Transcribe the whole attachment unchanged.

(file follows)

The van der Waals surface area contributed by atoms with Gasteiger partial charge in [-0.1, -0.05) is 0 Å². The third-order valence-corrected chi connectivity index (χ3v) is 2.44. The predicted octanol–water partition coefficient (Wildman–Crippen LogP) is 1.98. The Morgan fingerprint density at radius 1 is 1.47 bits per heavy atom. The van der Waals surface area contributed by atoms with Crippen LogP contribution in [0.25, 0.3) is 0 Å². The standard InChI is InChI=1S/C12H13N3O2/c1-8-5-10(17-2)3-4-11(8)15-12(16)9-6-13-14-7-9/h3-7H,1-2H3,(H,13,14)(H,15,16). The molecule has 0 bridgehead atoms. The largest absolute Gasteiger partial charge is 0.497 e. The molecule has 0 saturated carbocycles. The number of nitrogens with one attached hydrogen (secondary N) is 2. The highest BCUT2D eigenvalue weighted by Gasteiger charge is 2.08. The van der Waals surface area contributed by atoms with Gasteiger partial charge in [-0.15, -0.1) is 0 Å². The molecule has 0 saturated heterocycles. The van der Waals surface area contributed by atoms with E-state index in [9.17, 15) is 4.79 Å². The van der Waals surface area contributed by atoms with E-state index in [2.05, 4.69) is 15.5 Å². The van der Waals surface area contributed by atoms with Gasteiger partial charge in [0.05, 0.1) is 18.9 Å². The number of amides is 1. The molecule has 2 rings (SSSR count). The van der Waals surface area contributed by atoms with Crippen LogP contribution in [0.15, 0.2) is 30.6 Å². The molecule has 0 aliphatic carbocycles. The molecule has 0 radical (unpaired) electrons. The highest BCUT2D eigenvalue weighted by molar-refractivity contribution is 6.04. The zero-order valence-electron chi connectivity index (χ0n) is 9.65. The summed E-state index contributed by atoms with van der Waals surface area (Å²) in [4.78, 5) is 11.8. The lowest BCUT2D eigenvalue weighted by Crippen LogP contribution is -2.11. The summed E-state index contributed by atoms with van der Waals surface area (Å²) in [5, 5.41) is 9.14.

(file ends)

The van der Waals surface area contributed by atoms with Gasteiger partial charge in [-0.1, -0.05) is 0 Å². The third-order valence-corrected chi connectivity index (χ3v) is 2.44. The predicted octanol–water partition coefficient (Wildman–Crippen LogP) is 1.98. The Morgan fingerprint density at radius 1 is 1.47 bits per heavy atom. The van der Waals surface area contributed by atoms with Crippen LogP contribution in [0.25, 0.3) is 0 Å². The standard InChI is InChI=1S/C12H13N3O2/c1-8-5-10(17-2)3-4-11(8)15-12(16)9-6-13-14-7-9/h3-7H,1-2H3,(H,13,14)(H,15,16). The molecule has 0 bridgehead atoms. The largest absolute Gasteiger partial charge is 0.497 e. The molecule has 0 saturated carbocycles. The number of nitrogens with one attached hydrogen (secondary N) is 2. The highest BCUT2D eigenvalue weighted by Gasteiger charge is 2.08. The van der Waals surface area contributed by atoms with Gasteiger partial charge in [-0.15, -0.1) is 0 Å². The molecule has 0 saturated heterocycles. The van der Waals surface area contributed by atoms with E-state index in [9.17, 15) is 4.79 Å². The van der Waals surface area contributed by atoms with E-state index in [2.05, 4.69) is 15.5 Å². The van der Waals surface area contributed by atoms with Gasteiger partial charge in [0.05, 0.1) is 18.9 Å². The number of amides is 1. The molecule has 2 rings (SSSR count). The van der Waals surface area contributed by atoms with Crippen LogP contribution in [0.15, 0.2) is 30.6 Å². The molecule has 0 aliphatic carbocycles. The molecule has 0 radical (unpaired) electrons. The highest BCUT2D eigenvalue weighted by molar-refractivity contribution is 6.04. The zero-order valence-electron chi connectivity index (χ0n) is 9.65. The summed E-state index contributed by atoms with van der Waals surface area (Å²) in [4.78, 5) is 11.8. The lowest BCUT2D eigenvalue weighted by Crippen LogP contribution is -2.11. The summed E-state index contributed by atoms with van der Waals surface area (Å²) in [5, 5.41) is 9.14.